If you talk to even the least competent search engine optimisation consultant, you will quickly realise that it is now impossible to game the system any longer. Leapfrog SEO believe the only way for your website to rise to the top of the search engine listings is by offering the most useful match for the user’s query. The website has to be of high quality and be well respected. The same applies to app store apps.

Google Play is considered by most as the best app store on any platform since it naturally promotes the best quality apps to the top. Users get the very best apps with minimal searching while the best app developers are rewarded for their efforts. The only question is, how is the “quality” of an app measured by Google?

Retention is the main criteria that Google currently uses. According to Google, if a user is still using an app one month after installing it then he/she probably has had a good experience. So, your app is essentially rated on the number of new users that are still using it a certain number of days or weeks later.

Previously, Google focused more on the ratings, updates, reviews, as well as responses to reviews. Today, all these are no longer all that important. Obviously, they will feature somewhere in Google’s algorithm, but retention trumps all of them. It even trumps star ratings, albeit counter-intuitively. So, how can you improve retention?

1. Make It Easy to Use

It is fundamentally obvious advice in numerous ways. The only question, however, is how you can actually make your software easy to use. Suffice to say a good UX/UI that makes it completely clear how the app should be used will help reduce a drop-off in terms of retention.

One common misstep is providing just a few initial instructions regarding how the app should be used. If instructions are needed for your app, then you have probably designed it poorly. If you absolutely must tell users something, you should use tooltips or similar, but only at the point where the information is likely to help them.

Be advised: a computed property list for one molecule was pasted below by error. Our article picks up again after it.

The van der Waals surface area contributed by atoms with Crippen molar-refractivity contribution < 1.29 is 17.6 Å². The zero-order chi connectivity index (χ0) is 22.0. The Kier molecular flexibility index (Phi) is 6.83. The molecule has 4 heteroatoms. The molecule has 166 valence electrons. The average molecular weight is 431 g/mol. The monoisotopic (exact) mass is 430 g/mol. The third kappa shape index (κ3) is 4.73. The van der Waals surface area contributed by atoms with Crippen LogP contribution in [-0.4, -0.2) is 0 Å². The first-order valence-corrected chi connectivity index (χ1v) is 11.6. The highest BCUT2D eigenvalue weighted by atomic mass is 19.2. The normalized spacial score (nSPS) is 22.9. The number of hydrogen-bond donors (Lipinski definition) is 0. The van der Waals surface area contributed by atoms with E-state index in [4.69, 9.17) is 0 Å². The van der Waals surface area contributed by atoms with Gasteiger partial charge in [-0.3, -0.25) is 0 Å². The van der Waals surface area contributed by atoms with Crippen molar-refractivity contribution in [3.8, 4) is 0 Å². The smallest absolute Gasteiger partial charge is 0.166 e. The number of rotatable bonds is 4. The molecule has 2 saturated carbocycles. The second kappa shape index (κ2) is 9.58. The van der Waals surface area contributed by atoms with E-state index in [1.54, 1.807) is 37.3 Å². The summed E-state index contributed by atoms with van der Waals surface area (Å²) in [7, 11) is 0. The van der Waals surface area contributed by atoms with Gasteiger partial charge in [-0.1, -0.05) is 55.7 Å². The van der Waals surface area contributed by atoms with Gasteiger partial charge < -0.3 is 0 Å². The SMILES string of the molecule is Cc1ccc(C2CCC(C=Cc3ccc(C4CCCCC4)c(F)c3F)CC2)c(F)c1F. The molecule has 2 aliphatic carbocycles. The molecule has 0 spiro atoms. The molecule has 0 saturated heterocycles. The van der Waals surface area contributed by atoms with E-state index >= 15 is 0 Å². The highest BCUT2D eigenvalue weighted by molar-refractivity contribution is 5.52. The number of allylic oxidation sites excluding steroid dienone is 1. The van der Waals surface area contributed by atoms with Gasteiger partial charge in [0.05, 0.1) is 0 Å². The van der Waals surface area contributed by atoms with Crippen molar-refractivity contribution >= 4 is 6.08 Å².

2. Set the Right Expectations for First Time Use

Users will probably give you app very little time; mainly looking at the screenshots or pictures as opposed to what you have written. They often have a specific experience or task in mind and will probably only give the listing a brief glance. If the listing suggests that the app is likely to meet their needs, then they will probably try it out.

If the app fails to immediately offer what the description tells them to expect, they will probably uninstall it or never use it again. Both outcomes are equivalent when it comes to retention figures.

3. Keep It Fresh

If you have a content-based app such as a level-based game as opposed to a utility, you should keep adding new content. Users are more likely to revisit apps if they expect to see something new every time. You can visit the BBC News app 10 times in one day and you will see something different each time; this helps drive reuse.

4. Improve The User Experience on First Use

If you would like users to sign up, be sure to ask for as little as possible from them. If the sign up process feels buggy, is complex, or asks too many questions, users will simply dump your app.

5. Remember To Invite Users Back

Re-invite users back to the app using push messaging. Keep your push messages personal as opposed to generic – so for instance, if a user has previously purchased something from you, tell them when there’s a special offer on something that goes with it. Avoid telling them that you have started stocking a new brand of god food since that user probably doesn’t even have a dog.